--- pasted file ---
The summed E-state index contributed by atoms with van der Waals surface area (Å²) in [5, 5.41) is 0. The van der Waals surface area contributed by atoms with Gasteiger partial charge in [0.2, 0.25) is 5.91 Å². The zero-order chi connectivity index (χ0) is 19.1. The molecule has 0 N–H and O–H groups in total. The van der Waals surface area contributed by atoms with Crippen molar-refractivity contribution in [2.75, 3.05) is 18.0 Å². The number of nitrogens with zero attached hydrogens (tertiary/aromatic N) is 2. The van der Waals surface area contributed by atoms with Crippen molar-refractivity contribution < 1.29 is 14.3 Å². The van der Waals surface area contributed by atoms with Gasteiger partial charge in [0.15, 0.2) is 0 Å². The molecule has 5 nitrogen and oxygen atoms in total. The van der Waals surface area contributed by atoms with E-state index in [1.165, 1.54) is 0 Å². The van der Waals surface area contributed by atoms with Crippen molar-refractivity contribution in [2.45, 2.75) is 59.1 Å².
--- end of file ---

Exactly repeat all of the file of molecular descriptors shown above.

The summed E-state index contributed by atoms with van der Waals surface area (Å²) in [5, 5.41) is 0. The van der Waals surface area contributed by atoms with Gasteiger partial charge in [0.2, 0.25) is 5.91 Å². The zero-order chi connectivity index (χ0) is 19.1. The molecule has 0 N–H and O–H groups in total. The van der Waals surface area contributed by atoms with Crippen molar-refractivity contribution in [2.75, 3.05) is 18.0 Å². The number of nitrogens with zero attached hydrogens (tertiary/aromatic N) is 2. The van der Waals surface area contributed by atoms with Crippen molar-refractivity contribution < 1.29 is 14.3 Å². The van der Waals surface area contributed by atoms with Gasteiger partial charge in [0.15, 0.2) is 0 Å². The molecule has 5 nitrogen and oxygen atoms in total. The van der Waals surface area contributed by atoms with E-state index in [1.165, 1.54) is 0 Å². The van der Waals surface area contributed by atoms with Crippen molar-refractivity contribution in [2.45, 2.75) is 59.1 Å².